Posted: March 27, 2013 | By: David Weil, Esq.
Most yacht racing worldwide is governed by a collection of rules known as the Racing Rules of Sailing (RRS). These rules are published every four years by the International Sailing Federation, and they are administered in this country by US Sailing and by the organizers of individual races and regattas.
Protest committees are convened by the organizing yacht club for a race or regatta to resolve various disputes that arise between competitors. These protests may involve collisions, but they often involve less dramatic encounters for failure to yield the right of way or give a boat room to maneuver or room to round a mark.
Regardless of the nature of the protest, the RRS have very specific rules for appeals that significantly limit a competitor’s access to the legal system, and those limitations were upheld by the U.S. First Circuit Court of Appeals in 1995.
The 1995 case involved a collision between the restored 120-foot J-Class yacht Endeavor
and a modern 72-foot racing yacht called Charles Jourdan
, during a race off the coast of France. The protest committee held that Endeavor
was entirely at fault, but its owners nonetheless brought suit against the owners of Charles Jourdan
in U.S. District Court in Maine.
The owners of Endeavor
argued that regardless of the ruling by the protest committee, Charles Jourdan
would have been at fault under the International Rules of the Road -- and, as such, they were entitled to be reimbursed for damage suffered by Endeavor
from the collision.
The Court of Appeals eventually upheld the decision of the protest committee, finding that by entering the race, the boats were “contractually bound to race by the rules of the road contained in the racing rules, and to resolve issues related to fault for any collisions according to those rules.”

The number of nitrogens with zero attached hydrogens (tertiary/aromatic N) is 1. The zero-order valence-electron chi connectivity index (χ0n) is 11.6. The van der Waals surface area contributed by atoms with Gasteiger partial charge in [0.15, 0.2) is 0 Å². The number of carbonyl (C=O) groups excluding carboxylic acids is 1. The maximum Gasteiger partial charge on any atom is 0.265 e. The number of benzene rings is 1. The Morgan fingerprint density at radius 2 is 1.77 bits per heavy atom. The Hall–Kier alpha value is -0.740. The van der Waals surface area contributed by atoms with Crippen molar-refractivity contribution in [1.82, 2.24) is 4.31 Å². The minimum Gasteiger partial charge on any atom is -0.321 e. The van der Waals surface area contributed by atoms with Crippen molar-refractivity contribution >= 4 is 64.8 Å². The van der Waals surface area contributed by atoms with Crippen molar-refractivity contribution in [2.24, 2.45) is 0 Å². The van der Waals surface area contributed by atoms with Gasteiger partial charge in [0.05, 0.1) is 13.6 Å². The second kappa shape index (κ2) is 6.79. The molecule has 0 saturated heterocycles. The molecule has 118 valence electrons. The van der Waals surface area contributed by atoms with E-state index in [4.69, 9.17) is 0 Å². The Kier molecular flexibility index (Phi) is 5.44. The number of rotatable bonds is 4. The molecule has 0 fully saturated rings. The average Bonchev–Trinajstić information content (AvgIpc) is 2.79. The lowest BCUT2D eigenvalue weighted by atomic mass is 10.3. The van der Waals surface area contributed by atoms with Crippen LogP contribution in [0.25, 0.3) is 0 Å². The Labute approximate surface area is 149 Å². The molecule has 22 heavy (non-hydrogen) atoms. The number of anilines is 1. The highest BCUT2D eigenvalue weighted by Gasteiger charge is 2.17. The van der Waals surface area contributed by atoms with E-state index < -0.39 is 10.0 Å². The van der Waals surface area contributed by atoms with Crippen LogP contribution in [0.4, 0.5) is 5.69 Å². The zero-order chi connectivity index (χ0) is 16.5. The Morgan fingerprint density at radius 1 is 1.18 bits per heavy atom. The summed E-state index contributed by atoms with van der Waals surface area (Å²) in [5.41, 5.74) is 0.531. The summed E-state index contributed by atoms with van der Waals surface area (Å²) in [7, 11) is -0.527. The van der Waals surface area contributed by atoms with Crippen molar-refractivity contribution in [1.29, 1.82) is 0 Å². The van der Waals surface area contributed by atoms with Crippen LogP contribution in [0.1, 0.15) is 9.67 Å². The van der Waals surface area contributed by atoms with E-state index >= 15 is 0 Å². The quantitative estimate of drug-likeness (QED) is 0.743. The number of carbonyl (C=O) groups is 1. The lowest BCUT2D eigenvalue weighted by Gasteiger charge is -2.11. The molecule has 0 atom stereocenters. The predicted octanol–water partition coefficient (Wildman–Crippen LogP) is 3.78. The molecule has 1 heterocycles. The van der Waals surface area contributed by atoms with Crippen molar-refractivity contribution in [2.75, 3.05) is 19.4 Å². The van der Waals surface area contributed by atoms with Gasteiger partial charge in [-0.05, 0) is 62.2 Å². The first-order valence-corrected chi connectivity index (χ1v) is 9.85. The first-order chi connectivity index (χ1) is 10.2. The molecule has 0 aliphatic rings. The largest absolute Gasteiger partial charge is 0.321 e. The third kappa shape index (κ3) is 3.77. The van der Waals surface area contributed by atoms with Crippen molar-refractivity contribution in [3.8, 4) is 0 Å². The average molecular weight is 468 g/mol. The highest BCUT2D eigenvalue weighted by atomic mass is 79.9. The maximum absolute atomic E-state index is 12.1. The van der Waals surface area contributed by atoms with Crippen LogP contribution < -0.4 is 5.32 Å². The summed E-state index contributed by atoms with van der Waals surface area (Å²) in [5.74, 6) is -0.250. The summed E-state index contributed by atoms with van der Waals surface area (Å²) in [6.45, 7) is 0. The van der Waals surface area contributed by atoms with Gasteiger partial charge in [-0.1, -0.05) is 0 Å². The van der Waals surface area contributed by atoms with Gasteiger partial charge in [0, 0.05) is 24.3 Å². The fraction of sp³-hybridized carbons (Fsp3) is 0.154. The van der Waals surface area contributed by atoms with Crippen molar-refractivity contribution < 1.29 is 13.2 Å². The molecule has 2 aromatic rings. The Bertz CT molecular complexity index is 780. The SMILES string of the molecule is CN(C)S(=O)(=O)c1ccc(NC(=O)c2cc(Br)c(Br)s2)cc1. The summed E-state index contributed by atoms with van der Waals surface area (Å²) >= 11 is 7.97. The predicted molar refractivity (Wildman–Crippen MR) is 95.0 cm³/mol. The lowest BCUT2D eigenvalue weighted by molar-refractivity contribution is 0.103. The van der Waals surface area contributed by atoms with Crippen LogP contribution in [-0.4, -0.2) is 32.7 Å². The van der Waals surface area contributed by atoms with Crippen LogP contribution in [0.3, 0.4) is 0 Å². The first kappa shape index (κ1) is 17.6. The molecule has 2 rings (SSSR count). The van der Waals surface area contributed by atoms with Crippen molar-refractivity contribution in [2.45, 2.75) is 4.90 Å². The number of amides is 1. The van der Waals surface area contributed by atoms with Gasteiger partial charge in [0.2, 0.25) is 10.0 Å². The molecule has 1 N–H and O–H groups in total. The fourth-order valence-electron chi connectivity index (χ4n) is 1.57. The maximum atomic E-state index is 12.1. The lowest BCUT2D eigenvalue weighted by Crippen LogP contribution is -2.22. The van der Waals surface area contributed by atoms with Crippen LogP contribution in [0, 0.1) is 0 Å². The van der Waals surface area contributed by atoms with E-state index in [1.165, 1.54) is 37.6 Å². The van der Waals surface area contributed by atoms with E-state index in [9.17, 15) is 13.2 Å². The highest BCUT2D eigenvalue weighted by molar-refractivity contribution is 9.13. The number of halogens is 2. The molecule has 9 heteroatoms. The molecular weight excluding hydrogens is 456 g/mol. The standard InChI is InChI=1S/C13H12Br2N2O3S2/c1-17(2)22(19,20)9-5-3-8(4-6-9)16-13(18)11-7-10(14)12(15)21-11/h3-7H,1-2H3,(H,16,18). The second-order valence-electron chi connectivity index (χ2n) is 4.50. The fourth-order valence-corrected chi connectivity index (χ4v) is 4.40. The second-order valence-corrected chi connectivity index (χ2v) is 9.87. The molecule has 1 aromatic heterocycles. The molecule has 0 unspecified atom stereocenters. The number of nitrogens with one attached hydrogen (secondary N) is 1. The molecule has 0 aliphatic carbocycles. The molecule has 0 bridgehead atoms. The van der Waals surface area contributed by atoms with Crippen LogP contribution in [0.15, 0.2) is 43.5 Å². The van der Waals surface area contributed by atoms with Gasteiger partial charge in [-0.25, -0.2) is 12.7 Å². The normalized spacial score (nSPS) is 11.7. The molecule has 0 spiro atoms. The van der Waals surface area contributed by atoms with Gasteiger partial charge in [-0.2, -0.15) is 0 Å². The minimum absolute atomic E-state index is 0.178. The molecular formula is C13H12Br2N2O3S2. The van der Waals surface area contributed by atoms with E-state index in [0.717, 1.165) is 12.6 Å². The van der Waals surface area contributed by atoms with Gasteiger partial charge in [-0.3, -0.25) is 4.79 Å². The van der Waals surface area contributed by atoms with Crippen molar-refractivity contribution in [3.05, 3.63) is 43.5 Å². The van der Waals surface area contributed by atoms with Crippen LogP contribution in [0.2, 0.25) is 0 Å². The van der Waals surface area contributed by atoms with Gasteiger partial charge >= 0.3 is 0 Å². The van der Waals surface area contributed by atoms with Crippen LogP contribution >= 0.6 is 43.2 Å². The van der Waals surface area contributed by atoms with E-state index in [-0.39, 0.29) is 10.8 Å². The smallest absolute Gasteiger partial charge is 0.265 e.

The court’s reference to the method for resolving disputes is important, since the RRS contain several very specific provisions relating to the method and forum for dispute resolution. Rule 3 provides in part that, by participating in a race, all competitors and boat owners agree to “accept the penalties imposed and other action taken under the rules, subject to the appeal and review procedures provided in them, as the final determination of any matter arising under the rules, and with respect to any such determination, not to resort to any court of law or tribunal.”
The Charles Jourdan
court noted that a contractual agreement to resolve disputes through a specific private forum is a type of binding arbitration. Section 2 of the Federal Arbitration Act provides that ‘[a] written provision in any maritime transaction ... to settle by arbitration a controversy arising out of such ... transaction ... shall be valid, irrevocable and enforceable.’” Since yacht racing is a maritime transaction with written protest procedures, the findings of a protest committee are binding on participants pursuant to the provisions of the Federal Arbitration Act.
In our reader’s case, he would be able to appeal to US Sailing, but after that, the decision on who is at fault for the collision would be final. The only remaining issue would be to determine the amount to be paid to the owner of the damaged boat.
Notably, the RRS take a completely opposite position on the use of the legal system when it comes to determining a dollar amount for collision damage. Rule 68, as amended in this country by US Sailing, specifically prohibits a protest committee from adjudicating a claim for damages and further provides that such a claim is subject to the jurisdiction of the courts rather than a protest committee.
Most of these disputes are handled through the insurance companies for the two boats, in which case, there is little need to jump through these appellate hoops. However, a boat owner involved in a collision may want to contact an experienced maritime attorney, if there are questions of insurance coverage or other issues that may threaten to cost one or the other competitor real money out of pocket.